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Destination marketing for sports events: a complex business

Destination marketing for sports events: a complex business

MSc in Sports Industry Management students at emlyon business school are soon to begin a new module on Destination Marketing. The course is taught by Spring Han, a professor specialising in marketing, operations management and event management.

“While Destination Marketing is a type of marketing, it requires a unique methodology: it’s the process of making a destination known to a target audience, whether that be tourists, sport organisers, event organisers or others,” explained Dr Han.

What is Destination Marketing?

Destination Marketing involves promoting a destination – whether that’s a town, region or a whole country. MSc in Sports Industry Management students will most likely be aware of Destination Marketing in relation to large sports events, where sports event marketers work alongside other bodies to promote an event held in a particular destination.

Usually involved in these types of campaigns are DMCs (Destination Marketing or Destination Management Companies) who handle ticketing, accommodation and additional organised activities. Also involved are local or city government authorities, who take care of infrastructure and logistics. At a smaller scale, hotels, transport companies, restaurants, tourism companies and leisure facilities also participate in promoting the destination and coordinating aspects of the event.

As you can see by the myriad parties involved, Destination Marketing is a complex and intricate operation, with both the public sector and the private sector working together to increase tourist flow and to host a variety of events.

How do you market a destination?

Marketing a destination is, of course, different to marketing a physical product. Effective Destination Marketing has the capacity to increase revenue for the event, but also to encourage the development of the destination in the long term. This is also part of Destination Marketing’s job: making people want to visit even if they’re not going to attend the sport event.

Destination Marketing methods are similar to the rest of the marketing industry, with video clips about the destination used a great promotional tool and virtual reality becoming an emerging trend. Marketers should use different channels and platforms to deliver their content, with a focus on mobile – 2.5 billion smartphones are currently in use globally and 50% of all video views are on mobile, making optimisation vital.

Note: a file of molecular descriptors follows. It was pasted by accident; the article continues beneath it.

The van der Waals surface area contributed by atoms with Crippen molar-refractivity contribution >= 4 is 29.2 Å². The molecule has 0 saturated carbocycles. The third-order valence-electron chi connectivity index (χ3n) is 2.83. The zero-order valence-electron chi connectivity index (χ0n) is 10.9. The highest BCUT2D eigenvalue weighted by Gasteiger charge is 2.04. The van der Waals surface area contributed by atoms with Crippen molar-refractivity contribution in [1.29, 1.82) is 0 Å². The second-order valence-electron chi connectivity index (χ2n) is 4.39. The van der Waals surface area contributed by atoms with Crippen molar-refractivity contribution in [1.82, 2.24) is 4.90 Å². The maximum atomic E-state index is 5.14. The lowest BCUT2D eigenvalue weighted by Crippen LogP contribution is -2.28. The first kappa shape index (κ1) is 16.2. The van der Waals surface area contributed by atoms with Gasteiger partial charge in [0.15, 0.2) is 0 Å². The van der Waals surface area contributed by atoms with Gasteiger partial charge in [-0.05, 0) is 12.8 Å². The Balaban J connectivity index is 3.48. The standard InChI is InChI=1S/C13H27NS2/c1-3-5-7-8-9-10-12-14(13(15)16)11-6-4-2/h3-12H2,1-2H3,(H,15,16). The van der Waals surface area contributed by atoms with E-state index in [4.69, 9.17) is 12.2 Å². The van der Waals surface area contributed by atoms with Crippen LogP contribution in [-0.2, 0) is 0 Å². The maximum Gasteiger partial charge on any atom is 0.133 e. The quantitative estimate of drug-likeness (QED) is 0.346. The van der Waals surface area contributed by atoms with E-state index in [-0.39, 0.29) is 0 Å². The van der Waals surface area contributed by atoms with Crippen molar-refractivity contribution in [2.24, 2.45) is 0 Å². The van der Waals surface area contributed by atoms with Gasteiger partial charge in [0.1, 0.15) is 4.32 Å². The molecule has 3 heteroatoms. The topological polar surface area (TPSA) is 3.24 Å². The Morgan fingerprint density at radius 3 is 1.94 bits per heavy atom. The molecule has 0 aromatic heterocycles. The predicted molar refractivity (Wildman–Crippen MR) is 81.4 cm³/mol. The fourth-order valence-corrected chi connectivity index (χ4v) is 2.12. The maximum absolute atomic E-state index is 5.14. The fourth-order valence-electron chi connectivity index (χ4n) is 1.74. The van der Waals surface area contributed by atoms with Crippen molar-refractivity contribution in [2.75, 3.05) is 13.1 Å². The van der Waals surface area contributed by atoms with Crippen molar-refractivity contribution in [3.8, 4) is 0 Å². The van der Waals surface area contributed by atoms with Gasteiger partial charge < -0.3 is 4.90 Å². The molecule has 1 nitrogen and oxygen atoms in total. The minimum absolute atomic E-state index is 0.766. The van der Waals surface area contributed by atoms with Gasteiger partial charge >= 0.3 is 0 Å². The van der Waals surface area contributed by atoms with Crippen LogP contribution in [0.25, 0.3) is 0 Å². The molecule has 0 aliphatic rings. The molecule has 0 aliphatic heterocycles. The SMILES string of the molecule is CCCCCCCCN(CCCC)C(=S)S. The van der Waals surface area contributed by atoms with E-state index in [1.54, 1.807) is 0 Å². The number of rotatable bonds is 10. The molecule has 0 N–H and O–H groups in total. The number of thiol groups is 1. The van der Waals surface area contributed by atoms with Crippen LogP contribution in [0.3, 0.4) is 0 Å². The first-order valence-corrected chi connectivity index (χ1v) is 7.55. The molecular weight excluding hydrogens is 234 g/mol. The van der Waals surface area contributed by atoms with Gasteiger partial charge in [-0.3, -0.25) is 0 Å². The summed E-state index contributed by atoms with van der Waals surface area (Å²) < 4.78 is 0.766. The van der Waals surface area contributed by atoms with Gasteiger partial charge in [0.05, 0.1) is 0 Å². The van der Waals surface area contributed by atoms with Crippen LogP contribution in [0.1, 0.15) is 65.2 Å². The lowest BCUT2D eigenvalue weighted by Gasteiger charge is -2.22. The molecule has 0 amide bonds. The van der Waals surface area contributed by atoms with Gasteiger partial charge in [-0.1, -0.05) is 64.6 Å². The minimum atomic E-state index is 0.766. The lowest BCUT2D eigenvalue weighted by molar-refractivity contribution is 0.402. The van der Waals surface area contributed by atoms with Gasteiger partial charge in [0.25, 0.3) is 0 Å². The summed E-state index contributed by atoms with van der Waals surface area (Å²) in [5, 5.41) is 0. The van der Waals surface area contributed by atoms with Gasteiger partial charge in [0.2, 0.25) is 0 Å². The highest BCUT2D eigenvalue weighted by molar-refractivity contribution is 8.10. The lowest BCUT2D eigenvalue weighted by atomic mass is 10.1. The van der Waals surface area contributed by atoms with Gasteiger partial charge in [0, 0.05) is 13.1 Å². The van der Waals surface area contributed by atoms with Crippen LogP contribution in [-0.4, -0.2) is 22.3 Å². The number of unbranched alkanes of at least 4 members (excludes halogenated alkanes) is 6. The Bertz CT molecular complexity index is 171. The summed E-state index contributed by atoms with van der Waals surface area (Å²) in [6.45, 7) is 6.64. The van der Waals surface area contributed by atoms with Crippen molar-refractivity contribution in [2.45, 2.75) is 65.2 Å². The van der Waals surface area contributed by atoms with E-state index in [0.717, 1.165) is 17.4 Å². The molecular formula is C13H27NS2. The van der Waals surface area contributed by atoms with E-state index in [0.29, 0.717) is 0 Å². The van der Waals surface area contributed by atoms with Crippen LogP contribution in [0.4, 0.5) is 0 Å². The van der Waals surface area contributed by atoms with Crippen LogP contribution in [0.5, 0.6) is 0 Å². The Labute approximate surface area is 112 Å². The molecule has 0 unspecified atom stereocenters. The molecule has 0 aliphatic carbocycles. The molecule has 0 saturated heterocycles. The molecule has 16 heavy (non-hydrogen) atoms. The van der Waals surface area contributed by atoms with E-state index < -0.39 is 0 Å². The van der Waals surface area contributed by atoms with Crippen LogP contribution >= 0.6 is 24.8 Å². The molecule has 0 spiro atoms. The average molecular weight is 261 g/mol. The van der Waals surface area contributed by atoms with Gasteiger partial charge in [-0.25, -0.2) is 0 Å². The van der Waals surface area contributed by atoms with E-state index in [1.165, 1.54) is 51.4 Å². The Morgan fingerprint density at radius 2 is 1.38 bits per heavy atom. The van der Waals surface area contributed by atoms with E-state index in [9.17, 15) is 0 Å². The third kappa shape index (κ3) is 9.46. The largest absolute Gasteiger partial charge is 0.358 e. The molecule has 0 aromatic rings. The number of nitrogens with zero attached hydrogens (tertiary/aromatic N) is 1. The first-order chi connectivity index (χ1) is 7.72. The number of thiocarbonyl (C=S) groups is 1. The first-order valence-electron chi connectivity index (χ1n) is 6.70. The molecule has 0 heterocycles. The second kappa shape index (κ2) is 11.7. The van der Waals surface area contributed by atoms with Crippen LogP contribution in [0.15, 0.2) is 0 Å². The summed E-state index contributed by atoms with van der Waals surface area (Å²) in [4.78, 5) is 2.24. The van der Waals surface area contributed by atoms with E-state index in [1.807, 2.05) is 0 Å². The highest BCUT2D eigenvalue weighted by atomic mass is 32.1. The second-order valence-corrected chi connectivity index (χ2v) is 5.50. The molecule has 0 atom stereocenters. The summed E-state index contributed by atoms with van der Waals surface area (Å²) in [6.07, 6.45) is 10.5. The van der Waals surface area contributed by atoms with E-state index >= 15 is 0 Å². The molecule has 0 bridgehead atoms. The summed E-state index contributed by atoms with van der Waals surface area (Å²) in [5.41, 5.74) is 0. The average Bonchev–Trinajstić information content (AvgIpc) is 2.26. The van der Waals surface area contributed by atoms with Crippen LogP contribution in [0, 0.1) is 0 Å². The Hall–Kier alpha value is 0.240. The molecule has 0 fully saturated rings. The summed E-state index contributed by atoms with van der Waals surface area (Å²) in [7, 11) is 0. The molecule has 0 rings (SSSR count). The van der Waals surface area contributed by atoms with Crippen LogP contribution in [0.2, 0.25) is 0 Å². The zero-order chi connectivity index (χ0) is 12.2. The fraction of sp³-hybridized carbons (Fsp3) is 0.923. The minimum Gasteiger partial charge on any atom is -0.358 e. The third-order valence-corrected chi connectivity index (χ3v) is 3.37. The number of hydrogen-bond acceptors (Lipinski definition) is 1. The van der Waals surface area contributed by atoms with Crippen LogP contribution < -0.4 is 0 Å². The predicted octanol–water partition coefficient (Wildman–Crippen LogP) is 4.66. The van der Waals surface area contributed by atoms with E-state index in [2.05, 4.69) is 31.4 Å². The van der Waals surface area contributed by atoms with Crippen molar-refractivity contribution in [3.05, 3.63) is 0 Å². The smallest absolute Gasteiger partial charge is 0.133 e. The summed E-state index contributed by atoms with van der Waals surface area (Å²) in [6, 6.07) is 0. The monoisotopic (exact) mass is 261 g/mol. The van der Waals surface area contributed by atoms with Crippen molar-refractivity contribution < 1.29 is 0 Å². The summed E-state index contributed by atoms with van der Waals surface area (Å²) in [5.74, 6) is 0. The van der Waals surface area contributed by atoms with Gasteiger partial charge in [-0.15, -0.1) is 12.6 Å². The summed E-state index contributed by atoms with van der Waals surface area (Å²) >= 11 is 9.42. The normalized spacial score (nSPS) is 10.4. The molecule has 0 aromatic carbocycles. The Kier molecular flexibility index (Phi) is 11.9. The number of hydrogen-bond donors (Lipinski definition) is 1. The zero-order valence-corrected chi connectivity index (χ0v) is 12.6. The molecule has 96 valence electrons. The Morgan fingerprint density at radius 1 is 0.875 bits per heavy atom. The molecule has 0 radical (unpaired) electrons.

The students’ project: learning by doing

Dr Han, who teaches Destination Marketing at emlyon business school, has a wide range of industry experience and expertise in research methodology, for which she has received multiple academic prizes (including the “Educational Innovation Award” from the NRU HSE, the “Best Paper Award” at the International Tourism Conference in 2014 and the “Best paper for the year 2012” from the Cornell Hospitality Quarterly). Her classes will discuss international sports events such as the Olympic Games, World Cup, F1 and golf competitions, and the successful (or unsuccessful) Destination Marketing around them.

This semester, Dr Han will lead the students in a Destination Marketing project. The project will be to manage the Destination Marketing of a sports event in Shanghai, which the students will plan in small groups over three weeks. They will promote Shanghai as the destination of a specific sports event; studying the specific sport, the city and all the minor details.

The students will discuss big questions, such as: how can we promote China to the Western world as the destination of a sports event? Which marketing techniques would be best for this project?

Spring Han received an Educational Innovation Award in 2014. Her teaching style is to challenge the students to learn by themselves, so that they can understand the topic more deeply.

Through discussion and ‘learning by doing’ the students will uncover all the implications of a large international sports event, including political and economic issues for the destination in the long run, and how to make a positive impact after the event.

Construction projects and regeneration inevitably disrupt the local population, and all impact must be anticipated and managed. With so much investment in the project, ROI is often hard to calculate, and there are as many failures as successes. As public money is used, there can be serious political repercussions, and the investments should be worthwhile in the long-term as well as for the event.

Successful Destination Marketing campaigns

There are additional hurdles for some destinations, such as not being an obvious choice for a particular sport. Dr Han was present in Russia during the 2014 Winter Olympics, which she discusses in class. Initially, Sochi was thought as an unlikely destination to host the Winter Olympics since it has a rather mild climate, but public perception was altered through destination branding.

Like Sochi, another place where one has had to heavily “market the destination” is Qatar, which is hosting the FIFA World Cup in 2022. After initial criticism, recent reports are more favourable. With enough careful consideration, expertise, and teamwork, the Qatari team can make sure that hosting the World Cup is not only profitable, but beneficial to their citizens in the future.

Post appeared: Sports Industry Management blog

Image via Pixabay

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